• pos = 1 text is placed below the point (centred).
• pos = 2 text is placed to the left of the point (the last character next to the point).
• pos = 3 text is placed above the point (centered).
• pos = 4 text is placed to the right of the point (the first character next to the point).

In our example the labels need a vector of pos values, as the 2nd is best aligned by the final character and the 4th by the first. The following commands should do the job:

> pie(birds[2,], labels = "") # no labels
> text(locator(5), colnames(birds), pos = c(1, 2, 1, 4, 1))

To place the labels you need to click in the plot. The first click will place the "Garden" label, which will be centered just below where you click. The second click will align the last character of the "Hedgerow" label to the left of where you click. The third click is below (centred). The fourth click places the "Pasture" label aligned with the fisrt character to the right of the click-point. The fonal (fifth) click will be centred just below the click-point.

Use prop.table() to get proportions from a matrix:

margin = 1 for rows
margin = 2 for columns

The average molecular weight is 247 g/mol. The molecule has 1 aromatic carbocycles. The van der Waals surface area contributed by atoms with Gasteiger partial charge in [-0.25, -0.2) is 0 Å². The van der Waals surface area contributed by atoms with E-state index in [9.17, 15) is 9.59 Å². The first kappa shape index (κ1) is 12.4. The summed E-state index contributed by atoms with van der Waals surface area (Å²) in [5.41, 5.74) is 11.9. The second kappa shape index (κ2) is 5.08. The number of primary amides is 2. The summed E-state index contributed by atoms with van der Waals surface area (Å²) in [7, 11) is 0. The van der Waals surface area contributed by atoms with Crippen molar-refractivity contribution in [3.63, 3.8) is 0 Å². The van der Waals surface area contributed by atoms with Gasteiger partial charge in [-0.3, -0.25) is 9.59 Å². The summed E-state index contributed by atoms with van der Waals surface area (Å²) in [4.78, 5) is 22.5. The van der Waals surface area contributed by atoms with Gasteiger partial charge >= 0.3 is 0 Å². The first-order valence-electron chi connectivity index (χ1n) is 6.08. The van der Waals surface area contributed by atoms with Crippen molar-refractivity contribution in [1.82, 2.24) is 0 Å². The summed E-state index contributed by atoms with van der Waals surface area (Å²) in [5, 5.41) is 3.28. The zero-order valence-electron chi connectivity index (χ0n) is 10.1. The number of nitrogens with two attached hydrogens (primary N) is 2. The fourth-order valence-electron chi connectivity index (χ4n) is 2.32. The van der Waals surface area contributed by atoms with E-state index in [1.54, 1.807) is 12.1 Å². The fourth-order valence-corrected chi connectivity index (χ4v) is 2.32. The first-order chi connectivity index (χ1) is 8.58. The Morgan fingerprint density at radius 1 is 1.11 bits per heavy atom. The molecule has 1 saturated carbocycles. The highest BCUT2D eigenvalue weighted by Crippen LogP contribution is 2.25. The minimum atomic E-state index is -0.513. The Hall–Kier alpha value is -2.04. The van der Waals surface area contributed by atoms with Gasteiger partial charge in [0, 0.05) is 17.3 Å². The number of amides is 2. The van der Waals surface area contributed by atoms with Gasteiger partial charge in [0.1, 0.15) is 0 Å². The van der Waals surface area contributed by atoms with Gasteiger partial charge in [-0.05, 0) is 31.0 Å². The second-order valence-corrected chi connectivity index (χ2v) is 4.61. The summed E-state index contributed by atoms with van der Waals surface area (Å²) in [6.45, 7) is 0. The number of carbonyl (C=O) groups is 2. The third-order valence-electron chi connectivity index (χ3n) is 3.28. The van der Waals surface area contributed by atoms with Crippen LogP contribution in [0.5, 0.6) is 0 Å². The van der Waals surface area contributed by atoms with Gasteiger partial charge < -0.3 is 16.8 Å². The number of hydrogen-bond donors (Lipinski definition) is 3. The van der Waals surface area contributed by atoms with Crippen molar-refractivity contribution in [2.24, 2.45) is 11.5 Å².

Use round() to reduce displayed decimal places.

Use paste() to combine items and make custom labels.

Custom labels can be placed intercatively using locator() and the text() command.

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#### Custom labels

You can use any label you like by specifying the text explicilty. In a pie() chart you'll generally want the category label and the frequency or percentage. You can use the prop.table() command to get the proportions (and therfore percentages). The paste() command is useful to join things together to make custom labels.

Use prop.table() to get row or column proportions (margin = 1 for rows, margin = 2 for columns):

`> prop.table(birds, margin = 1)                  Garden  Hedgerow  Parkland    Pasture   WoodlandBlackbird      0.4653465 0.0990099 0.3960396 0.01980198 0.01980198Chaffinch      0.6551724 0.1034483 0.1724138 0.00000000 0.06896552Great Tit      0.7462687 0.0000000 0.1492537 0.10447761 0.00000000House Sparrow  0.6216216 0.2162162 0.1081081 0.05405405 0.00000000Robin          0.6428571 0.2142857 0.0000000 0.00000000 0.14285714Song Thrush    0.4000000 0.0000000 0.6000000 0.00000000 0.00000000`